I thought of his talk last week when I was giving a talk about design, stressing the difficulty and value in cross-disciplinary collaboration to an engineering company. (I've also been lurking on the Alice site wondering when the next version would come out, so this was timely!)
In his plenary, Randy had a bunch of great points about how hard teamwork between artists and developers is, particularly in our technocentric culture. Some of the points from the CHI summary:
- Neither side can be in service of the other
- A goal "above" either discipline really helps
- Different disciplines have different values, moral and otherwise
It's a form of prejudice to assume that people who aren't technical aren't valuable during the design process. Despite being quite technical myself by design standards, I run into this pretty frequently at the places I work. Randy himself is an arrogant geek SOB (as he'd admit) but he has some ability to recognize and verbalize these issues, which means there's hope for others too -- if they're as smart as he is and capable of self-reflection. His students will probably do some great good in the world, after they get tired of the game industry.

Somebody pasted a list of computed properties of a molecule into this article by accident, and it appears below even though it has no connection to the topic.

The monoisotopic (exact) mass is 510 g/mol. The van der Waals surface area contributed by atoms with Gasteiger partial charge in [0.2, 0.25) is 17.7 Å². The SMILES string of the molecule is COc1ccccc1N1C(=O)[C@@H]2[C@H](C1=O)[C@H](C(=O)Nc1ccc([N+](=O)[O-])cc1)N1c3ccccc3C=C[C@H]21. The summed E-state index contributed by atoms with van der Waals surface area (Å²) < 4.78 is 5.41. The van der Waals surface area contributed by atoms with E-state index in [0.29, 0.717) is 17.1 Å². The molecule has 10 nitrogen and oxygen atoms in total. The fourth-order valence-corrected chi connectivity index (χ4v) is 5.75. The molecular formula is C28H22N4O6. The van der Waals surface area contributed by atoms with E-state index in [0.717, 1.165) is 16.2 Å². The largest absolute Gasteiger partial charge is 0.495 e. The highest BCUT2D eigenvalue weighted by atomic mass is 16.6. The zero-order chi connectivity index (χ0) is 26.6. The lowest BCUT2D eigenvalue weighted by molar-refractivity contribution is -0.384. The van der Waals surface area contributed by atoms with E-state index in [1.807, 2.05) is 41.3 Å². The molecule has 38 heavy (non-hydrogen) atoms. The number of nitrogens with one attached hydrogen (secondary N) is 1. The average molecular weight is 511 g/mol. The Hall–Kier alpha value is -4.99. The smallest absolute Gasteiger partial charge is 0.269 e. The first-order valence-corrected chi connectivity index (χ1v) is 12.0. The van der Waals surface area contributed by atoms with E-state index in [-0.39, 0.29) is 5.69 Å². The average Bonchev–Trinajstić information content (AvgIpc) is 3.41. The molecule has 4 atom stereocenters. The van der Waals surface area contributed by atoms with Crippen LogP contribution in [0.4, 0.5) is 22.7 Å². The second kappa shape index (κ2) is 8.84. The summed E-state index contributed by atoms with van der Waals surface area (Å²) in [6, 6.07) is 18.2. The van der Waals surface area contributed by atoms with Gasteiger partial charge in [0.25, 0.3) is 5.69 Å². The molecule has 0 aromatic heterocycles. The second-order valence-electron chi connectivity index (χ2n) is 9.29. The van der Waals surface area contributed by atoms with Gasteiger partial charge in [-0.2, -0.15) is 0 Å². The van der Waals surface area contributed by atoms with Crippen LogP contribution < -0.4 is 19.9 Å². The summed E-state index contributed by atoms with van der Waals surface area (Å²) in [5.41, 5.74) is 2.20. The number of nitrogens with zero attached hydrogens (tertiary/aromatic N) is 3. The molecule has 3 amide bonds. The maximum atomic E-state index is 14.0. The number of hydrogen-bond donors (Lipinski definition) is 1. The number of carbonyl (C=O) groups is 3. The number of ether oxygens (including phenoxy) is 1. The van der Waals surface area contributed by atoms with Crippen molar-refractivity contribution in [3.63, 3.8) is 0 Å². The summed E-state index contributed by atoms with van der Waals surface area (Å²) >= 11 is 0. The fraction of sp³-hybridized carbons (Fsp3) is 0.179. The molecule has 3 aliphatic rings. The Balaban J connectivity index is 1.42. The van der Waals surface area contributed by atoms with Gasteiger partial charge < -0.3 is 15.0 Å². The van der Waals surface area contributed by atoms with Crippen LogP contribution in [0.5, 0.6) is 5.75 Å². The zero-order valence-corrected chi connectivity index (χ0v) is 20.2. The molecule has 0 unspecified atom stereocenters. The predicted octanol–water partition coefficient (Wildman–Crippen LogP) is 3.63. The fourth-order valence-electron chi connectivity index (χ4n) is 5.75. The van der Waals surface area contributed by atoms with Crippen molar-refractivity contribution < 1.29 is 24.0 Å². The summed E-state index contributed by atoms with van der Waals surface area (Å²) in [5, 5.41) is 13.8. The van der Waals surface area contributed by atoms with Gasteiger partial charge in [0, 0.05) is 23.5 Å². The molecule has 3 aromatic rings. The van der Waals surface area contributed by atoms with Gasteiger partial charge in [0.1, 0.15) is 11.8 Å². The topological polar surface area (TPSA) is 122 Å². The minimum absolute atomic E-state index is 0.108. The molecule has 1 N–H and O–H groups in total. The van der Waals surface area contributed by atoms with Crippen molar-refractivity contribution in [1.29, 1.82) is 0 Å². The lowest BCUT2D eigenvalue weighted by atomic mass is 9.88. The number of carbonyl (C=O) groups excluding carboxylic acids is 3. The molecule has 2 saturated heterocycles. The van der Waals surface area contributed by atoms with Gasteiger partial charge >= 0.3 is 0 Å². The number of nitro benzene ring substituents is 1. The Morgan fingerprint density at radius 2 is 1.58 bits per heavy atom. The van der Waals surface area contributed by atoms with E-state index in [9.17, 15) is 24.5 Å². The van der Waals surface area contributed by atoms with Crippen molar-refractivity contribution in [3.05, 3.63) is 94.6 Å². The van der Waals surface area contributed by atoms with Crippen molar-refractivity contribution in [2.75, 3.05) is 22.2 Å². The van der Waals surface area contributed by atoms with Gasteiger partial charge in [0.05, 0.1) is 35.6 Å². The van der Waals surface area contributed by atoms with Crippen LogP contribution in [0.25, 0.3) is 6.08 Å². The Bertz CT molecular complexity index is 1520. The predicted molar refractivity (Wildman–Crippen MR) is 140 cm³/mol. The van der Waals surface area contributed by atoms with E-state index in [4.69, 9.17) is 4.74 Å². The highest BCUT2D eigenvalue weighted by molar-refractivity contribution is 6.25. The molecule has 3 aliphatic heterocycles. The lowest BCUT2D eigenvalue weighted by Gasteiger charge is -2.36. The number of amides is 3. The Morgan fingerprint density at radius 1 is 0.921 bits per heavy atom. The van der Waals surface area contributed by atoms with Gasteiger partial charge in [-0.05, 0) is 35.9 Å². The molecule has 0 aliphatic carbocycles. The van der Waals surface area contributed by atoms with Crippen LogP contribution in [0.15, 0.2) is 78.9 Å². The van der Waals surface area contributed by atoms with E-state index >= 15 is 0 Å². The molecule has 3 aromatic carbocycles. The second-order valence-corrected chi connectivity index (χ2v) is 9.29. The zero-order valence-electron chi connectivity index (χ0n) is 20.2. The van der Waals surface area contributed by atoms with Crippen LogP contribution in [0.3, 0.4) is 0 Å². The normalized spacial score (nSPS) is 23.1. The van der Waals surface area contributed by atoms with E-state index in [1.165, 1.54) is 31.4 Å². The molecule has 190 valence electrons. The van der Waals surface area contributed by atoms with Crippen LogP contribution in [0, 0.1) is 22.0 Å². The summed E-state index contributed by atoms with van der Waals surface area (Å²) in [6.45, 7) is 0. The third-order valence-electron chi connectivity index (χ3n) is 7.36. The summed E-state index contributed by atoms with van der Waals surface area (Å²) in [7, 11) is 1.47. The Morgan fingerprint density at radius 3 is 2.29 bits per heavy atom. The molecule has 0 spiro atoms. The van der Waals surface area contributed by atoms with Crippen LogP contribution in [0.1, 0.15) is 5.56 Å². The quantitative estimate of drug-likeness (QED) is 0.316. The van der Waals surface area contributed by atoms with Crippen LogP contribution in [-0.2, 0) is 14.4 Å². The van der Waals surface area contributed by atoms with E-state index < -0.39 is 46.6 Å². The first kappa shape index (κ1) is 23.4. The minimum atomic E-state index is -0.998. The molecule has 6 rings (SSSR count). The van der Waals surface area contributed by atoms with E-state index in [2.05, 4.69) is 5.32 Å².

Speaking of hope, Randy's dying of pancreatic cancer at 46; and his last lecture was televised here. He's surprisingly young and healthy, but he doesn't expect to live beyond a few months more. That's the world we've got, but it's still fun and funny, if you listen to Randy talk about being a kid and growing up to do the things he always wanted to do.
Recommended, especially the part on mentors. (Thanks for the link, Xiaoyu.)